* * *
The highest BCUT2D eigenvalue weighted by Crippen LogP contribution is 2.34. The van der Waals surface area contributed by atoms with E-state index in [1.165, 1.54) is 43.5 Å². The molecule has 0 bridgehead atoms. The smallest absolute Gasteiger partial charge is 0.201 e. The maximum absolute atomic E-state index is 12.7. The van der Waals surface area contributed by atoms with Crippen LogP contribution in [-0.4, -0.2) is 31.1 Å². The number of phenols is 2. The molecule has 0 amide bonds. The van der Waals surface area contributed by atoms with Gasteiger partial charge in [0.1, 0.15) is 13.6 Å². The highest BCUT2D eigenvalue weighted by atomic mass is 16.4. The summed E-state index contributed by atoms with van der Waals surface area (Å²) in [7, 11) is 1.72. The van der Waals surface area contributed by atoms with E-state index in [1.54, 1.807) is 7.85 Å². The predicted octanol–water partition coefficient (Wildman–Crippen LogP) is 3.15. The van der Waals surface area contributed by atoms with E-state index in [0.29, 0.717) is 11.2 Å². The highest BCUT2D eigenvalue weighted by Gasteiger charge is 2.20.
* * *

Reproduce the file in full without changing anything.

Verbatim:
The highest BCUT2D eigenvalue weighted by Crippen LogP contribution is 2.34. The van der Waals surface area contributed by atoms with E-state index in [1.165, 1.54) is 43.5 Å². The molecule has 0 bridgehead atoms. The smallest absolute Gasteiger partial charge is 0.201 e. The maximum absolute atomic E-state index is 12.7. The van der Waals surface area contributed by atoms with Crippen LogP contribution in [-0.4, -0.2) is 31.1 Å². The number of phenols is 2. The molecule has 0 amide bonds. The van der Waals surface area contributed by atoms with Gasteiger partial charge in [0.1, 0.15) is 13.6 Å². The highest BCUT2D eigenvalue weighted by atomic mass is 16.4. The summed E-state index contributed by atoms with van der Waals surface area (Å²) in [7, 11) is 1.72. The van der Waals surface area contributed by atoms with E-state index in [1.54, 1.807) is 7.85 Å². The predicted octanol–water partition coefficient (Wildman–Crippen LogP) is 3.15. The van der Waals surface area contributed by atoms with E-state index in [0.29, 0.717) is 11.2 Å². The highest BCUT2D eigenvalue weighted by Gasteiger charge is 2.20.